In response to yesterday’s GolinHarris news that they would be reorganizing the company, our first thought was how someone at the SVP level, for instance, would respond to these changes.
“We’re very sensitive to this,” Fred Cook, the firm’s president and CEO, told us. “We’ve been around for 56 years and people are used to a certain structure. And we have a lot of people working for 10 or 15 years and we’re trying to make sure everybody understands their new roles and titles.”
Internally, staffers might be getting used to it, but the titles and the four new groups that are part of the g4 model — strategists, creators, connectors, and catalysts — caused some discussion externally.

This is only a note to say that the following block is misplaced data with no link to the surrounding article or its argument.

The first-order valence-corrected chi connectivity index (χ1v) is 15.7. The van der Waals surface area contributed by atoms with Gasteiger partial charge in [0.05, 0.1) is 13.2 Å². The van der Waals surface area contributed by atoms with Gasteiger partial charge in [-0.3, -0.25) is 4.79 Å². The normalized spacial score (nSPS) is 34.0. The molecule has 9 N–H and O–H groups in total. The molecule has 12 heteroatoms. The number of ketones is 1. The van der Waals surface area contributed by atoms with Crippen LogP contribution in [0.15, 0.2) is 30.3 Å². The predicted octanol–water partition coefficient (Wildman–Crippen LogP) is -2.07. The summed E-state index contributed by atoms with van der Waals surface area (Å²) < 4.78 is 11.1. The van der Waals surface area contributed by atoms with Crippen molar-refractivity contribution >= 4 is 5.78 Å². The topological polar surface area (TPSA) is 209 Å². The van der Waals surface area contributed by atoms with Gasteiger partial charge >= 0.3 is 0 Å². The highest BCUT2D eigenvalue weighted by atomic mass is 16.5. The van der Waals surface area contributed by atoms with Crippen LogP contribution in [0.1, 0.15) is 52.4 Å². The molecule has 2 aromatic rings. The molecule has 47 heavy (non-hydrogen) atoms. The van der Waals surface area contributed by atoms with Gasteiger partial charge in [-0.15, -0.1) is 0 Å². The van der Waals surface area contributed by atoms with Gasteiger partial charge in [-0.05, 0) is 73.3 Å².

A Gawker post proposes titles like Apple and Banana as an alternative and calls the whole thing “bullshit.”
Widemeyer Communications’ Kristofer Eisenla, a VP with the firm, says in a blog post that titles don’t matter as much as the work. But they do mean something to other people (including his grandma), so that’s what he’ll be sticking with.
And PR Daily digs into some of the more outlandish social media titles out there like “chatter monkey.”
We’ve heard a few humdingers ourselves. Still, a lot of firms stick with the tried-and-true. Although we can’t help but notice through our Roll Call posts that there are a whole lot of VPs, SVPs, and directors out there in the industry, which also makes you question the real value of traditional titles.
So with all this in mind, we pose today’s PRNewser Poll question:
How creative can publicists be with staff titles?
The poll will be open until Tuesday at noon. And the comments section is open for additional thoughts. Vote today!